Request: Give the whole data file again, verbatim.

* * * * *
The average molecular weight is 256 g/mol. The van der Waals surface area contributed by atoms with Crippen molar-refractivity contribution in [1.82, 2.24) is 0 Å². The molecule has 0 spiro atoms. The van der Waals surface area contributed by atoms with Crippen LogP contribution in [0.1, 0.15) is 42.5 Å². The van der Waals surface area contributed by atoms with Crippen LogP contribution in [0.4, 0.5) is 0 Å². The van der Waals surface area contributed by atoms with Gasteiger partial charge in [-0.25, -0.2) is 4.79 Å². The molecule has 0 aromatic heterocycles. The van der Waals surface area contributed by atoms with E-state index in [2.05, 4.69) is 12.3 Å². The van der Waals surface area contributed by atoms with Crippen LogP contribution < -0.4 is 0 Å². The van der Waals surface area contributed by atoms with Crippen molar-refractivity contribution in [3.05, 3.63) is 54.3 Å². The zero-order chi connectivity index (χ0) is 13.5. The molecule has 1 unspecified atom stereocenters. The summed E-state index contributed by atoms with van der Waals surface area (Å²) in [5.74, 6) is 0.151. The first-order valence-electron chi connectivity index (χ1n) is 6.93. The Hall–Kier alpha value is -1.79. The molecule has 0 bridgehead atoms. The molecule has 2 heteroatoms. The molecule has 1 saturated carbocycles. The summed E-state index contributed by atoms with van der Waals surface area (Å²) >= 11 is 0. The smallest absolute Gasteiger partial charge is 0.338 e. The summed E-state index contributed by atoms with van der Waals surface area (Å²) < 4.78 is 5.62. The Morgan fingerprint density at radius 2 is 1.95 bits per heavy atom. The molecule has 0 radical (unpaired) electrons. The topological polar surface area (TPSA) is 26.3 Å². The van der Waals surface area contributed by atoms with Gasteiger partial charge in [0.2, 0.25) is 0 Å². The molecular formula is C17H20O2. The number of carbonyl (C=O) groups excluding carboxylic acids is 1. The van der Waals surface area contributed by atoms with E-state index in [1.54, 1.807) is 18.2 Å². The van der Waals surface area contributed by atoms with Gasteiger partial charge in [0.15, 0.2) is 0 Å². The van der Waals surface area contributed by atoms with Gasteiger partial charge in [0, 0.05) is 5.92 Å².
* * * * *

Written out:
The average molecular weight is 256 g/mol. The van der Waals surface area contributed by atoms with Crippen molar-refractivity contribution in [1.82, 2.24) is 0 Å². The molecule has 0 spiro atoms. The van der Waals surface area contributed by atoms with Crippen LogP contribution in [0.1, 0.15) is 42.5 Å². The van der Waals surface area contributed by atoms with Crippen LogP contribution in [0.4, 0.5) is 0 Å². The van der Waals surface area contributed by atoms with Gasteiger partial charge in [-0.25, -0.2) is 4.79 Å². The molecule has 0 aromatic heterocycles. The van der Waals surface area contributed by atoms with E-state index in [2.05, 4.69) is 12.3 Å². The van der Waals surface area contributed by atoms with Crippen LogP contribution < -0.4 is 0 Å². The van der Waals surface area contributed by atoms with Crippen molar-refractivity contribution in [3.05, 3.63) is 54.3 Å². The zero-order chi connectivity index (χ0) is 13.5. The molecule has 1 unspecified atom stereocenters. The summed E-state index contributed by atoms with van der Waals surface area (Å²) in [5.74, 6) is 0.151. The first-order valence-electron chi connectivity index (χ1n) is 6.93. The Hall–Kier alpha value is -1.79. The molecule has 0 bridgehead atoms. The molecule has 2 heteroatoms. The molecule has 1 saturated carbocycles. The summed E-state index contributed by atoms with van der Waals surface area (Å²) >= 11 is 0. The smallest absolute Gasteiger partial charge is 0.338 e. The summed E-state index contributed by atoms with van der Waals surface area (Å²) < 4.78 is 5.62. The Morgan fingerprint density at radius 2 is 1.95 bits per heavy atom. The molecule has 0 radical (unpaired) electrons. The topological polar surface area (TPSA) is 26.3 Å². The van der Waals surface area contributed by atoms with Gasteiger partial charge in [0.2, 0.25) is 0 Å². The molecular formula is C17H20O2. The number of carbonyl (C=O) groups excluding carboxylic acids is 1. The van der Waals surface area contributed by atoms with E-state index in [1.54, 1.807) is 18.2 Å². The van der Waals surface area contributed by atoms with Gasteiger partial charge in [0.15, 0.2) is 0 Å². The van der Waals surface area contributed by atoms with Gasteiger partial charge in [0, 0.05) is 5.92 Å².